Lucy Stone was a leading US suffragist and abolitionist who dedicated her life to battling inequality on all fronts.
Stone began to fight against sexism from a young age, she was determined to go to college, even though this was not at all common at the time. She learnt Hebrew and Greek so that she could see for herself whether or not passages in the Bible that seemed to give man dominion over woman had been properly translated. Stone was the first Massachusetts woman to earn a college degree, but was told she would not be able to give a commencement speech but would be required to write one for a man to read for her. She declined.
After graduation, Stone became a lecturer for the Massachusetts Anti-Slavery Society, where she soon out-earned most of the male lecturers. Stone was able to expand her campaigning to fight for women’s rights. In 1850, she helped organise the Women’s Rights Convention in Worcester, Massachusetts. In 1855, Stone married fellow Anti-Slavery campaigner, Henry B. Blackwell but defied convention by both refusing to change her name, and writing her own vows so that they omitted the reference to wifely obedience and included a protest against marital law.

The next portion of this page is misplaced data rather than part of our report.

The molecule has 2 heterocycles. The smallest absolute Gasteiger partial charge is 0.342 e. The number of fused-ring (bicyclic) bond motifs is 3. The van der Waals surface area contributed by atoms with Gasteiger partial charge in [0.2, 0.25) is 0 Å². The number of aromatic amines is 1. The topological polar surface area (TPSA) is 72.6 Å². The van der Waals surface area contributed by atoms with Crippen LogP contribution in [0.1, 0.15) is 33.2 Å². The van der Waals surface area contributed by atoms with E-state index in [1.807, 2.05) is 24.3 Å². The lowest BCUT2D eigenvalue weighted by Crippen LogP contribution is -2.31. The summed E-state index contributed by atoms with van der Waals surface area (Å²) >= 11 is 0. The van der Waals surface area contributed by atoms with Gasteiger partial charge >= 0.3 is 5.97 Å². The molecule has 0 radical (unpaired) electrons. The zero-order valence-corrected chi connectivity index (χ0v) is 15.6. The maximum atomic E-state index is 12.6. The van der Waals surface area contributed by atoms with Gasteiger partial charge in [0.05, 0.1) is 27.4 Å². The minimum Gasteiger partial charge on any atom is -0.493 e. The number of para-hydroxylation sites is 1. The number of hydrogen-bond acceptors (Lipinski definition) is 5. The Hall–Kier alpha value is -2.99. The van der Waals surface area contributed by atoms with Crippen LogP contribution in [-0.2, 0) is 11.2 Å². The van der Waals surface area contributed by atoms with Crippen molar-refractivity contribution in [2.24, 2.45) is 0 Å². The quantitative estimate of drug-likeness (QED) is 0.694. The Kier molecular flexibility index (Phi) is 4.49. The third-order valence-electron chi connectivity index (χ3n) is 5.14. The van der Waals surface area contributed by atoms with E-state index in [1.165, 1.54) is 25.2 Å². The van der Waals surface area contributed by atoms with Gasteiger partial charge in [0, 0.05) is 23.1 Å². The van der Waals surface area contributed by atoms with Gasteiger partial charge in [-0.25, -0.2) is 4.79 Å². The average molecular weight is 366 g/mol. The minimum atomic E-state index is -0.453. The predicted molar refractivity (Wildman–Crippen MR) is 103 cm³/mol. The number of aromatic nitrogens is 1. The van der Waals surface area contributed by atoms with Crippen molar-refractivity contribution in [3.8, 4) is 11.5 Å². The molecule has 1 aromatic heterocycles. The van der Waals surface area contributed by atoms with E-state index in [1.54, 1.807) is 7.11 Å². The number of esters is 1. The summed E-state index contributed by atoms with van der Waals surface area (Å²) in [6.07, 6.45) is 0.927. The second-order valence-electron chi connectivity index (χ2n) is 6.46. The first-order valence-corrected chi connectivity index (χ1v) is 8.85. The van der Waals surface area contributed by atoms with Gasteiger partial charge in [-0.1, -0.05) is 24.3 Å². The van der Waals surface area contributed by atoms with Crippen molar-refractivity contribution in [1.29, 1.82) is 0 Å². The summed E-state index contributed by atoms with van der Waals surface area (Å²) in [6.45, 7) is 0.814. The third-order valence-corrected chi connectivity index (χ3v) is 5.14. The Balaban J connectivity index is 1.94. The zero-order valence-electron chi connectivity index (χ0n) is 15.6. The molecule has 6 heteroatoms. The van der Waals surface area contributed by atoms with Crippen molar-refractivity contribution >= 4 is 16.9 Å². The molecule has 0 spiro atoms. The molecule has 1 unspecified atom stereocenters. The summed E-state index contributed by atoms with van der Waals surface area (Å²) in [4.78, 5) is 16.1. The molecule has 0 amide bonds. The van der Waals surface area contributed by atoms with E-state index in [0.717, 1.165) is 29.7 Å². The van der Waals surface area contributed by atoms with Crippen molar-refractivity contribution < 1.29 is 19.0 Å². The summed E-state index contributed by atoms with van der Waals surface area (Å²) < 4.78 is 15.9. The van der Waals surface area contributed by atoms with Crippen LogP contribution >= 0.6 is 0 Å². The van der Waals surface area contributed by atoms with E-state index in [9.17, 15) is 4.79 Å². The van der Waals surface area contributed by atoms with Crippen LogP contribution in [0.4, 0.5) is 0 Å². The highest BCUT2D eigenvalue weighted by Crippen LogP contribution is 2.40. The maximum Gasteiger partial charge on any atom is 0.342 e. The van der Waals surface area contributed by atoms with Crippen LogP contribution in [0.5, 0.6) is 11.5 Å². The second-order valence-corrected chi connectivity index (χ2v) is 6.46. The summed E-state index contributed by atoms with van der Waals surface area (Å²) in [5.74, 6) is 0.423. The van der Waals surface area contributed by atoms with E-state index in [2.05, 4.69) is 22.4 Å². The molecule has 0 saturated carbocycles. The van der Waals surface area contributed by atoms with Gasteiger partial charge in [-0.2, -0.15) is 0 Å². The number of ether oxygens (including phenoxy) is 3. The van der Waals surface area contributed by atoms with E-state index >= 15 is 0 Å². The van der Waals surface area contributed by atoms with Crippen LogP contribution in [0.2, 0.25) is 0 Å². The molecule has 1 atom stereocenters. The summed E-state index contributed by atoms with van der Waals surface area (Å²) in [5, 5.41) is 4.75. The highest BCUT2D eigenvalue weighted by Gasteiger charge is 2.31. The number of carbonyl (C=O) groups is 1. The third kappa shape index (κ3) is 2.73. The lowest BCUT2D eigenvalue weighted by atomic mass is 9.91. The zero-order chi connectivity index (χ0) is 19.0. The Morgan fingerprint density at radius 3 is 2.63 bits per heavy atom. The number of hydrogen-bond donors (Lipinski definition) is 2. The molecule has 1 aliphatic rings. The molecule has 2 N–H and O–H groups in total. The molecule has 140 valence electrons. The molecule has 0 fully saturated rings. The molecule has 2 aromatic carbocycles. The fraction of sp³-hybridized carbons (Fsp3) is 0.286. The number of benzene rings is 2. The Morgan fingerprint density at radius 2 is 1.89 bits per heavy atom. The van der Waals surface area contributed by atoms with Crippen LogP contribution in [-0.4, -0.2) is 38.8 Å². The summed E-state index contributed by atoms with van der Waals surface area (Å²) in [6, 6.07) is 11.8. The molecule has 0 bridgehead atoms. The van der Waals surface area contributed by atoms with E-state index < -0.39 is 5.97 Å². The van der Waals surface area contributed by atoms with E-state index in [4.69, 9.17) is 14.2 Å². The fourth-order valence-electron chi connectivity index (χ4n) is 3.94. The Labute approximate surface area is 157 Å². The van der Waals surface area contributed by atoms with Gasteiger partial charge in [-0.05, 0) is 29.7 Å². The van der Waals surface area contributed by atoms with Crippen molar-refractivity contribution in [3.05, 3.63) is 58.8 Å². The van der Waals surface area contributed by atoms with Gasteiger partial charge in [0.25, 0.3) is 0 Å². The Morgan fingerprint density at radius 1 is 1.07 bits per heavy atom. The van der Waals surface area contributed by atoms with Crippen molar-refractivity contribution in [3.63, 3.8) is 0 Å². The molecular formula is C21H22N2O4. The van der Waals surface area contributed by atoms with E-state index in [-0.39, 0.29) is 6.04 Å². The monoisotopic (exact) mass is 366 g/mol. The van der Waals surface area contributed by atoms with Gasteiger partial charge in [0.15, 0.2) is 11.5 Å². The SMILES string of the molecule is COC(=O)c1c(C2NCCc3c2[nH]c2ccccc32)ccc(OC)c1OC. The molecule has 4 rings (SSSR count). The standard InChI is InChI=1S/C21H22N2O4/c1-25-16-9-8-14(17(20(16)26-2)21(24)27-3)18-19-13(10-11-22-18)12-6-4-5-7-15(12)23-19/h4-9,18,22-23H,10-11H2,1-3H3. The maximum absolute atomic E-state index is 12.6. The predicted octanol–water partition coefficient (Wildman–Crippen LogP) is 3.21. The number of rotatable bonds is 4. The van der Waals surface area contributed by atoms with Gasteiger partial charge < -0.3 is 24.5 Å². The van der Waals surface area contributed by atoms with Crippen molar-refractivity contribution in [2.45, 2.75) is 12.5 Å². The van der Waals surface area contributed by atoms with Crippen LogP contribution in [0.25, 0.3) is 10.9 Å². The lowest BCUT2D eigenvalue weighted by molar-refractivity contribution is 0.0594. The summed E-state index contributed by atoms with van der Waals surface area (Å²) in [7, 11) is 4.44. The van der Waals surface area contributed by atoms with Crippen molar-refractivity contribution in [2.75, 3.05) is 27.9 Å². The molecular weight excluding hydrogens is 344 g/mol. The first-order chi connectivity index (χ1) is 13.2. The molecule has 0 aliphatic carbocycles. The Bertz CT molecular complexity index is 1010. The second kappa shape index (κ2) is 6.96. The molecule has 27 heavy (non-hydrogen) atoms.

In 1858, Stone refused to pay her property taxes as a protest under the principle of “no taxation without representation”. During the Civil War, she supported the Women’s National Loyal League founded by Elizabeth Cady Stanton and Susan B. Anthony. After the war, she moved to Kansas to fight for women’s suffrage, serving as president of the New Jersey Women Suffrage Association and helped organise the New England association while also serving on the executive committee of the American Equal Rights Association.
In 1869, Stone and Elizabeth Cady Stanton, Susan B. Anthony, and others disagreed over the passage of the 14th and 15th Amendments to the Constitution, which granted voting rights to black men but not to women. Stone wanted to accept this, while continuing to work for women’s suffrage but the others did not agree. Stanton & Anthony formed the National Woman Suffrage Association (NWSA), while Stone formed the American Woman Suffrage Association (AWSA). In 1879, she registered to vote in Massachusetts as women’s suffrage was allowed in some local elections but she was removed from the electoral rolls as she did not use her husband’s surname. Stone lived to see the organisations unite, helped by her daughter Alice Blackwell. She then served as chairman of the executive board of the merged National American Woman Suffrage Association.